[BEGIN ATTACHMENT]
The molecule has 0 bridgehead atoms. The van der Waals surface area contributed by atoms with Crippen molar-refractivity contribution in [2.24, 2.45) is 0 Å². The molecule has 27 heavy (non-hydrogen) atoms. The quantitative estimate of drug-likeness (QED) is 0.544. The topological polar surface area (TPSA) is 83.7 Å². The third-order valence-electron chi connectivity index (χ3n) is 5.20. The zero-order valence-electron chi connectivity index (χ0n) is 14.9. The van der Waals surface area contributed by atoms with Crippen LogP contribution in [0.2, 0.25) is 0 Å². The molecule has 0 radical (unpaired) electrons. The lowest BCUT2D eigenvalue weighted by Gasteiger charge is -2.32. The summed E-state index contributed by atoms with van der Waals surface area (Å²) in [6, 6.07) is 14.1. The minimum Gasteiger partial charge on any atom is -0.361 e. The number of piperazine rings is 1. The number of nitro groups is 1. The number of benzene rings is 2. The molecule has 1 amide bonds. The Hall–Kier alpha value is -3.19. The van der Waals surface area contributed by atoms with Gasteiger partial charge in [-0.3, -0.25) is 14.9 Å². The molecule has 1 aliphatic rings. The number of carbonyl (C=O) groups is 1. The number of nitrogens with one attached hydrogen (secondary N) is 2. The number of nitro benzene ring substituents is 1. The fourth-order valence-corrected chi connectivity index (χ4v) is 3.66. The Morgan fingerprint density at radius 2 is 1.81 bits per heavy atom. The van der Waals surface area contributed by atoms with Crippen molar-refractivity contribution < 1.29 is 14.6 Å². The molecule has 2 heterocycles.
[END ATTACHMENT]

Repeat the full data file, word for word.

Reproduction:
The molecule has 0 bridgehead atoms. The van der Waals surface area contributed by atoms with Crippen molar-refractivity contribution in [2.24, 2.45) is 0 Å². The molecule has 27 heavy (non-hydrogen) atoms. The quantitative estimate of drug-likeness (QED) is 0.544. The topological polar surface area (TPSA) is 83.7 Å². The third-order valence-electron chi connectivity index (χ3n) is 5.20. The zero-order valence-electron chi connectivity index (χ0n) is 14.9. The van der Waals surface area contributed by atoms with Crippen LogP contribution in [0.2, 0.25) is 0 Å². The molecule has 0 radical (unpaired) electrons. The lowest BCUT2D eigenvalue weighted by Gasteiger charge is -2.32. The summed E-state index contributed by atoms with van der Waals surface area (Å²) in [6, 6.07) is 14.1. The minimum Gasteiger partial charge on any atom is -0.361 e. The number of piperazine rings is 1. The number of nitro groups is 1. The number of benzene rings is 2. The molecule has 1 amide bonds. The Hall–Kier alpha value is -3.19. The van der Waals surface area contributed by atoms with Gasteiger partial charge in [-0.3, -0.25) is 14.9 Å². The molecule has 1 aliphatic rings. The number of carbonyl (C=O) groups is 1. The number of nitrogens with one attached hydrogen (secondary N) is 2. The number of nitro benzene ring substituents is 1. The fourth-order valence-corrected chi connectivity index (χ4v) is 3.66. The Morgan fingerprint density at radius 2 is 1.81 bits per heavy atom. The van der Waals surface area contributed by atoms with Crippen molar-refractivity contribution < 1.29 is 14.6 Å². The molecule has 2 heterocycles.